Beyond Fest Review: STARRY EYES Has Bloody Ambition

A movie about an actress who will do anything - ANYTHING - to make it in Hollywood. 

Ambition is slippery. It can lead to true greatness, and it can help you change the world. It can also lead to absolute darkness, and it can make you destroy everyone around you. It’s all about how you pursue ambition. Starry Eyes is a cautionary tale about doing it wrong. Or maybe it’s a cautionary tale about what it costs to do it right.

Sarah is an actress in Los Angeles. One of very, very many. She works at a shitty, exploitative fast food joint - Big Taters - and she hangs out with a crowd of arty Millennial hopefuls who are maybe spending more time having pool parties than actually getting anywhere with their careers. But Sarah doesn’t want to wait around, and when an audition comes up with the prestigious Atreus Pictures, she gives it her all. Which in this case means opening up her most private and personal oddities and then, finally, submitting to the casting couch.

What happens next is… well, it’s what makes Starry Eyes a horror film, but it’s also what makes Starry Eyes a smart, incisive jab at the culture of Hollywood ambition. There’s gory, hyperviolent murder, truly fucking disgusting body horror (Sarah vomits up a bellyful of writhing meal worms) and some sly swipes at the cult of Scientology along the way to a perfectly chilling climax.

Alex Essoe is phenomenal as Sarah. The lengths to which this character will go could make her unlikable, but Essoe sp ably communicates to us the deep yearning she has for classical stardom that it’s hard not to side with her, even as she’s bashing people’s faces in. Essoe finds the desperation that boils just under the surface of all wannabe stars, but she also finds the determination that marks the difference between those who want and those who get.

That balance also comes from writers/directors Kevin Kolsch and Dennis Widmyer, who have layered in just enough low-level Hollywood truth to keep things interesting until they get to their grand guignol finale. Starry Eyes isn’t a slow burn so much as it’s a strong build up, and once it gets where it’s going the film becomes explosively violent and shocking. Widmyer and Kolsch jump between satire and real emotion just enough that you get their wicked points while also still caring about the characters who get caught in the crossfire of Sarah’s craving for celebrity.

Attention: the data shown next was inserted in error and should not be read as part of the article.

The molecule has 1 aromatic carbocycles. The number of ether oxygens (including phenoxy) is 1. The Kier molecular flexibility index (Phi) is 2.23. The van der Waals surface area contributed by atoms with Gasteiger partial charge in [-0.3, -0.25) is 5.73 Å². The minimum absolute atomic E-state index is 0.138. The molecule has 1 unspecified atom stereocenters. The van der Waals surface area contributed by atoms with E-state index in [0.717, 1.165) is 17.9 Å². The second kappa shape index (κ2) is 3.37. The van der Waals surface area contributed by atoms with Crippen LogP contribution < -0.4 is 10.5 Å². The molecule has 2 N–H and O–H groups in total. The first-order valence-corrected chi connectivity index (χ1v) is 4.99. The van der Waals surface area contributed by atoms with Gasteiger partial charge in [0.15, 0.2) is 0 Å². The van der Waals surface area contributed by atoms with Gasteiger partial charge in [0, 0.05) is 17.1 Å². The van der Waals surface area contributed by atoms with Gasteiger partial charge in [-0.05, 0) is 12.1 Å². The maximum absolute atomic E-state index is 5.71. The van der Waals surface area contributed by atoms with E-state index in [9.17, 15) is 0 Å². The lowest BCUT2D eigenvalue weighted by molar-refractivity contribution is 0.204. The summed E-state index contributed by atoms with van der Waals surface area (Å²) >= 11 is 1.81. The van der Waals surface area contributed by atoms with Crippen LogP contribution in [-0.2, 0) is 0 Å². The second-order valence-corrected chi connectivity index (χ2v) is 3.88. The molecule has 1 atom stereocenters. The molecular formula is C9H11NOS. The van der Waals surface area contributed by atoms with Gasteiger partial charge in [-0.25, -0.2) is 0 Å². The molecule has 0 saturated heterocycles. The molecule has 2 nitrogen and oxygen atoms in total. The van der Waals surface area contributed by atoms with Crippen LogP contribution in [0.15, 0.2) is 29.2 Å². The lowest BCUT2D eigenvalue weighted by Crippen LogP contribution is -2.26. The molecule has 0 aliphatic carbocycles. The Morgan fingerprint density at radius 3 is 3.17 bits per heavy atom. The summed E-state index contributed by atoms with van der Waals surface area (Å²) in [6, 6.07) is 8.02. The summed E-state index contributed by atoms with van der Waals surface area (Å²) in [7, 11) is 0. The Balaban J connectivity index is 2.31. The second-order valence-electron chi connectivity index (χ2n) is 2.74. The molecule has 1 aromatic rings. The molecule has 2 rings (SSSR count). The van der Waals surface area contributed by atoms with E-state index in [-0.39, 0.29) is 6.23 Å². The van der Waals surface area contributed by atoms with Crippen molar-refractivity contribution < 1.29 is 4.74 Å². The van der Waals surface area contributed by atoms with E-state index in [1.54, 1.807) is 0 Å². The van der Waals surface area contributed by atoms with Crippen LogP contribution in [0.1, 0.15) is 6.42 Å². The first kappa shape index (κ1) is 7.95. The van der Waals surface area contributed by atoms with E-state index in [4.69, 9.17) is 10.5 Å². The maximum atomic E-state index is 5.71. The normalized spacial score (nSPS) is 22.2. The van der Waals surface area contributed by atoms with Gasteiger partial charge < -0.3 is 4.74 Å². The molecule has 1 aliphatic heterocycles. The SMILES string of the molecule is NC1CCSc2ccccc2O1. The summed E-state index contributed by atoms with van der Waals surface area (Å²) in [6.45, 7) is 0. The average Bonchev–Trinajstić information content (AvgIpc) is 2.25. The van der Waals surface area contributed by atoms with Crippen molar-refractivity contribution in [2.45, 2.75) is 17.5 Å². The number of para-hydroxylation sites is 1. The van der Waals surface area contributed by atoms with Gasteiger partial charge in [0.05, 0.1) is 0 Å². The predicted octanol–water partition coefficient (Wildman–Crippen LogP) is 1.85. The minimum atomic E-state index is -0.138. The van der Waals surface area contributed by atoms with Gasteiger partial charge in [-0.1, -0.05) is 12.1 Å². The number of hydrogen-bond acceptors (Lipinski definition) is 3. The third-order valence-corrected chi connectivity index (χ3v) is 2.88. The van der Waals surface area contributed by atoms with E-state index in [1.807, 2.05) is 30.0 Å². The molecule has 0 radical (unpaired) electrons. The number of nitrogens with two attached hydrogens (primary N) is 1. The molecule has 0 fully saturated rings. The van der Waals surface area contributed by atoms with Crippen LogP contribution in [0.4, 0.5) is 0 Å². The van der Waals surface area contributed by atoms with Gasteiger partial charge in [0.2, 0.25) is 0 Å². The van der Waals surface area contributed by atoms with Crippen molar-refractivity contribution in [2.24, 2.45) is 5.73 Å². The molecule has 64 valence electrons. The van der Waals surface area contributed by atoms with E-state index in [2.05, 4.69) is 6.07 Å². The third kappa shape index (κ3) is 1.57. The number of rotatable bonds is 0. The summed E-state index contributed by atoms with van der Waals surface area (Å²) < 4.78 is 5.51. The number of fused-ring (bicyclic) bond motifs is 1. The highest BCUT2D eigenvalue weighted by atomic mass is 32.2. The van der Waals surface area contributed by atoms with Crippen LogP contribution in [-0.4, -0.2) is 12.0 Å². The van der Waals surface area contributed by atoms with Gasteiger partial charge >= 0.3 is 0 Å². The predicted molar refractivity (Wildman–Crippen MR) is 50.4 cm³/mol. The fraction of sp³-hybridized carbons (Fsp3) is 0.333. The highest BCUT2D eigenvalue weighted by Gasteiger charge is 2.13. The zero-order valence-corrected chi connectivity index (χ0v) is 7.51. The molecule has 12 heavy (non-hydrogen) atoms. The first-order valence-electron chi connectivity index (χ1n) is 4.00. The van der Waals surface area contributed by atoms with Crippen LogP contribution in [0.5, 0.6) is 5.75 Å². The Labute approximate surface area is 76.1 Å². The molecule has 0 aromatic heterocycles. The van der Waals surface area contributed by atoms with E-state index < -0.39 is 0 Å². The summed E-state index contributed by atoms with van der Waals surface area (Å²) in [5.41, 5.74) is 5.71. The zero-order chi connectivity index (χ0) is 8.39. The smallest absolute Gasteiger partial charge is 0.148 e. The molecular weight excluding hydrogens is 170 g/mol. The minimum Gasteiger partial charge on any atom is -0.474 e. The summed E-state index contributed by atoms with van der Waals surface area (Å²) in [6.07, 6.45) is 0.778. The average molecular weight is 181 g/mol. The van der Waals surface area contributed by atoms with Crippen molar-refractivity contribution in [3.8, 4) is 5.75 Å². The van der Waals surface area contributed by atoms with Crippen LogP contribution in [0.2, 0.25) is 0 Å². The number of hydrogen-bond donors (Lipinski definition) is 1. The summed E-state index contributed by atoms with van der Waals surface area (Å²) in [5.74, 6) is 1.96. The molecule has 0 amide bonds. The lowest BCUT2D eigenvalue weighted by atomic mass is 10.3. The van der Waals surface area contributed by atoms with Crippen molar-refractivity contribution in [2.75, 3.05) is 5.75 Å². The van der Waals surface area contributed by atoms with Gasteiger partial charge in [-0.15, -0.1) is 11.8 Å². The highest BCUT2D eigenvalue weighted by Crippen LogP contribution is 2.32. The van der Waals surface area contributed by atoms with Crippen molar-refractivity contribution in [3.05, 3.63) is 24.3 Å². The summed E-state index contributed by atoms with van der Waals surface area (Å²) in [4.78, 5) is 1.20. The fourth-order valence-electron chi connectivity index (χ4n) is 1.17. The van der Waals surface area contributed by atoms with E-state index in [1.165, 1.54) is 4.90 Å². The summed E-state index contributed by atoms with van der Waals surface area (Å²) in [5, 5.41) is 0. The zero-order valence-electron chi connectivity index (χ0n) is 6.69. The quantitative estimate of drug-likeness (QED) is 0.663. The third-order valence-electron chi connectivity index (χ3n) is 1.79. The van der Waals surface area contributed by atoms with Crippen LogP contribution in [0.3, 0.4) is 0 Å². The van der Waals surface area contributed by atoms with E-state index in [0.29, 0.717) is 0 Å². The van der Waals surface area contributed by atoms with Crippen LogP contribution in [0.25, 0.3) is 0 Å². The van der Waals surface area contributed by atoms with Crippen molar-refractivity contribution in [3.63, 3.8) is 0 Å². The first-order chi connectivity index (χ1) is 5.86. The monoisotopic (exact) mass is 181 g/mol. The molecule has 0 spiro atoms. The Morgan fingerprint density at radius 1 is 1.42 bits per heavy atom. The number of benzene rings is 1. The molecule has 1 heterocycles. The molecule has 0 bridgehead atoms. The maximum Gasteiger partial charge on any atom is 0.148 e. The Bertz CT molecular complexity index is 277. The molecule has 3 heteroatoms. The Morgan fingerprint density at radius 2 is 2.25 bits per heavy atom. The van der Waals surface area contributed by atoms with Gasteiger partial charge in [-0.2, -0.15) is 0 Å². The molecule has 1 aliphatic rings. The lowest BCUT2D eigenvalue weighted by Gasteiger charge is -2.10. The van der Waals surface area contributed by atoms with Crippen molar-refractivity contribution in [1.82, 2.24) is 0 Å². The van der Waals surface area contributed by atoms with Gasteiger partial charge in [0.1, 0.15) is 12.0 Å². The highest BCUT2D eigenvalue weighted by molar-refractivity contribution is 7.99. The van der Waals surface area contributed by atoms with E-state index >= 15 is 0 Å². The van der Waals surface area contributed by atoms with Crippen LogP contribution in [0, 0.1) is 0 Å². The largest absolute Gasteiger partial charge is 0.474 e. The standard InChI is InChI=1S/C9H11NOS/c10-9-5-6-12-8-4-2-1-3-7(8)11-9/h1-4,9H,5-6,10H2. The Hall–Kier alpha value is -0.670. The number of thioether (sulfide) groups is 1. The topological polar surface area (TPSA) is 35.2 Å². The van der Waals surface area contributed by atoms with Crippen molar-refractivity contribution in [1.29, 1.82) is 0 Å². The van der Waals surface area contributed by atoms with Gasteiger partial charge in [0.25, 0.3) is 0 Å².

Essoe is supported by a very talented cast, none more so than Pat Healy, who is going to be one of those character actors who gets major retrospectives in fifteen years. His work here is, like always, effortless and natural, while nailing the exact tone the movie needs. He’s Sarah’s manager at Big Taters, and he’s at once a sleazeball and a guy you feel bad for - like everyone else in this movie he’s just chasing his own weird dream, which happens to be hot girls serving burgers in hot pants.

Badass Digest contributor Noah Segan breaks type to play the nice guy here, a wannabe director who, if things turned out less sinister, could have helped Sarah get to the top through hard work. The other member of Sarah’s social circle who truly stands out is Fabienne Therese as the casually competitive, constantly catty friend who is always trying to undermine Sarah’s confidence. It’s a delightful role, and Therese plays it with relish. On the other side of the divide Marc Senter is delicious as The Assistant, who brings Sarah into the world of Astreus. Opposite Senter is Maria Olsen as The Casting Director, playing her role with such creepy menace that you wonder why, despite having 125 credits since 2008 (!!!) she isn’t better known, or better used.

Starry Eyes is a low budget film, but Kolsch and Widmyer make good use of Los Angeles locations to make it feel bigger. More than that, they’ve invested heavily in the script, writing a movie with character and theme… and a gloriously bloody climax. Usually you only get one or the other (or, increasingly with cheapie DTV horror in the post-Ti West world, neither), but Starry Eyes - like its lead character - wants to have it all.

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